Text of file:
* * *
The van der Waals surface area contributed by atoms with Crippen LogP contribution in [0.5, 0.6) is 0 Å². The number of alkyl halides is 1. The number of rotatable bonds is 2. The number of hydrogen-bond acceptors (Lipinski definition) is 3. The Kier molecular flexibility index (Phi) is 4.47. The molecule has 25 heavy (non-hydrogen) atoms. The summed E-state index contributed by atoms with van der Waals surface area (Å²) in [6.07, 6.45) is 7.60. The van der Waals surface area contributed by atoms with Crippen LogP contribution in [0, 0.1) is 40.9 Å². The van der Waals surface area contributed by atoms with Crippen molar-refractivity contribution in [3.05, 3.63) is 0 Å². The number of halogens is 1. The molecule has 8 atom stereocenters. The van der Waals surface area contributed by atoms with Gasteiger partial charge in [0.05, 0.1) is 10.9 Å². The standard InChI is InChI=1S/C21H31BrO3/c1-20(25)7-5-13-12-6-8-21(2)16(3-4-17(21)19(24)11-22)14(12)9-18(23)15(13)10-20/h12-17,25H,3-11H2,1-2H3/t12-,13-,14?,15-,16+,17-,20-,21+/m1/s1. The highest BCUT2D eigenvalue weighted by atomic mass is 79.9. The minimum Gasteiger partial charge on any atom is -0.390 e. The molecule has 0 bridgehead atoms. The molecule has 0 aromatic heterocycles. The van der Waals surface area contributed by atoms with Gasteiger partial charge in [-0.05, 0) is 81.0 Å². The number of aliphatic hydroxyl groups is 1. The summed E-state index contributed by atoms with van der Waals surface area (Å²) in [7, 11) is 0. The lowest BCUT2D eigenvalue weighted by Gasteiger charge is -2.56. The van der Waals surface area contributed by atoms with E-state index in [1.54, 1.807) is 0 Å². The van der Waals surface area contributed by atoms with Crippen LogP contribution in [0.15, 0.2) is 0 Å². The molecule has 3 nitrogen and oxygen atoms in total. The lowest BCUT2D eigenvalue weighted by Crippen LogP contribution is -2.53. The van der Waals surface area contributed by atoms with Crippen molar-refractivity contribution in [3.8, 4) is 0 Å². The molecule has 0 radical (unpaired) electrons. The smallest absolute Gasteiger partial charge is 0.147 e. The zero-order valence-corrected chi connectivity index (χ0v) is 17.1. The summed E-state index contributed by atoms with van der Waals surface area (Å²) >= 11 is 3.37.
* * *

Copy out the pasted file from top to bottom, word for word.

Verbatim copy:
The van der Waals surface area contributed by atoms with Crippen LogP contribution in [0.5, 0.6) is 0 Å². The number of alkyl halides is 1. The number of rotatable bonds is 2. The number of hydrogen-bond acceptors (Lipinski definition) is 3. The Kier molecular flexibility index (Phi) is 4.47. The molecule has 25 heavy (non-hydrogen) atoms. The summed E-state index contributed by atoms with van der Waals surface area (Å²) in [6.07, 6.45) is 7.60. The van der Waals surface area contributed by atoms with Crippen LogP contribution in [0, 0.1) is 40.9 Å². The van der Waals surface area contributed by atoms with Crippen molar-refractivity contribution in [3.05, 3.63) is 0 Å². The number of halogens is 1. The molecule has 8 atom stereocenters. The van der Waals surface area contributed by atoms with Gasteiger partial charge in [0.05, 0.1) is 10.9 Å². The standard InChI is InChI=1S/C21H31BrO3/c1-20(25)7-5-13-12-6-8-21(2)16(3-4-17(21)19(24)11-22)14(12)9-18(23)15(13)10-20/h12-17,25H,3-11H2,1-2H3/t12-,13-,14?,15-,16+,17-,20-,21+/m1/s1. The highest BCUT2D eigenvalue weighted by atomic mass is 79.9. The minimum Gasteiger partial charge on any atom is -0.390 e. The molecule has 0 bridgehead atoms. The molecule has 0 aromatic heterocycles. The van der Waals surface area contributed by atoms with Gasteiger partial charge in [-0.05, 0) is 81.0 Å². The number of aliphatic hydroxyl groups is 1. The summed E-state index contributed by atoms with van der Waals surface area (Å²) in [7, 11) is 0. The lowest BCUT2D eigenvalue weighted by Gasteiger charge is -2.56. The van der Waals surface area contributed by atoms with E-state index in [1.54, 1.807) is 0 Å². The van der Waals surface area contributed by atoms with Crippen LogP contribution in [0.15, 0.2) is 0 Å². The molecule has 3 nitrogen and oxygen atoms in total. The lowest BCUT2D eigenvalue weighted by Crippen LogP contribution is -2.53. The van der Waals surface area contributed by atoms with Crippen molar-refractivity contribution in [3.8, 4) is 0 Å². The molecule has 0 radical (unpaired) electrons. The smallest absolute Gasteiger partial charge is 0.147 e. The zero-order valence-corrected chi connectivity index (χ0v) is 17.1. The summed E-state index contributed by atoms with van der Waals surface area (Å²) >= 11 is 3.37.